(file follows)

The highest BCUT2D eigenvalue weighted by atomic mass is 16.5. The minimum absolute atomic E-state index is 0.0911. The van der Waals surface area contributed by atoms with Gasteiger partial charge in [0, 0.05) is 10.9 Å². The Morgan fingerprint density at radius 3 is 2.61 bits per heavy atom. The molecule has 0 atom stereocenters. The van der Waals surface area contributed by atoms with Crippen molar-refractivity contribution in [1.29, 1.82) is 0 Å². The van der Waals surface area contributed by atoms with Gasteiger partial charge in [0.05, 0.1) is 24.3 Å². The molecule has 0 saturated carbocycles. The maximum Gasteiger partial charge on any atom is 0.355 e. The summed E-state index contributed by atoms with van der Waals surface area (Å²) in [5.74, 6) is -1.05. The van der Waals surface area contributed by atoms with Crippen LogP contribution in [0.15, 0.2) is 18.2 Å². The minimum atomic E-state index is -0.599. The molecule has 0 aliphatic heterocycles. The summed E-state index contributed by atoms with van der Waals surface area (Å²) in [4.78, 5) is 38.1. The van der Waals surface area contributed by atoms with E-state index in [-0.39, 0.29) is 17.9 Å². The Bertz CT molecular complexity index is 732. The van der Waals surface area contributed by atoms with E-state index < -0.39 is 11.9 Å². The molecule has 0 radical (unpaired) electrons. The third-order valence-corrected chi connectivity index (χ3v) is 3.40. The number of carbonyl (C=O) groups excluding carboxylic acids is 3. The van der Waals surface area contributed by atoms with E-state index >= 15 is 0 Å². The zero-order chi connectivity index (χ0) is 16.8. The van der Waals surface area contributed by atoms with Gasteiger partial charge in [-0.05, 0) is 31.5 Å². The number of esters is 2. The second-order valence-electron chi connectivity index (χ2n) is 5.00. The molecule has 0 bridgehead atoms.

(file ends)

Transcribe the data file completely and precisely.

The highest BCUT2D eigenvalue weighted by atomic mass is 16.5. The minimum absolute atomic E-state index is 0.0911. The van der Waals surface area contributed by atoms with Gasteiger partial charge in [0, 0.05) is 10.9 Å². The Morgan fingerprint density at radius 3 is 2.61 bits per heavy atom. The molecule has 0 atom stereocenters. The van der Waals surface area contributed by atoms with Crippen molar-refractivity contribution in [1.29, 1.82) is 0 Å². The van der Waals surface area contributed by atoms with Gasteiger partial charge in [0.05, 0.1) is 24.3 Å². The molecule has 0 saturated carbocycles. The maximum Gasteiger partial charge on any atom is 0.355 e. The summed E-state index contributed by atoms with van der Waals surface area (Å²) in [5.74, 6) is -1.05. The van der Waals surface area contributed by atoms with Crippen LogP contribution in [0.15, 0.2) is 18.2 Å². The minimum atomic E-state index is -0.599. The molecule has 0 aliphatic heterocycles. The summed E-state index contributed by atoms with van der Waals surface area (Å²) in [4.78, 5) is 38.1. The van der Waals surface area contributed by atoms with E-state index in [-0.39, 0.29) is 17.9 Å². The Bertz CT molecular complexity index is 732. The van der Waals surface area contributed by atoms with E-state index < -0.39 is 11.9 Å². The molecule has 0 radical (unpaired) electrons. The third-order valence-corrected chi connectivity index (χ3v) is 3.40. The number of carbonyl (C=O) groups excluding carboxylic acids is 3. The van der Waals surface area contributed by atoms with E-state index >= 15 is 0 Å². The zero-order chi connectivity index (χ0) is 16.8. The van der Waals surface area contributed by atoms with Gasteiger partial charge in [-0.05, 0) is 31.5 Å². The number of esters is 2. The second-order valence-electron chi connectivity index (χ2n) is 5.00. The molecule has 0 bridgehead atoms.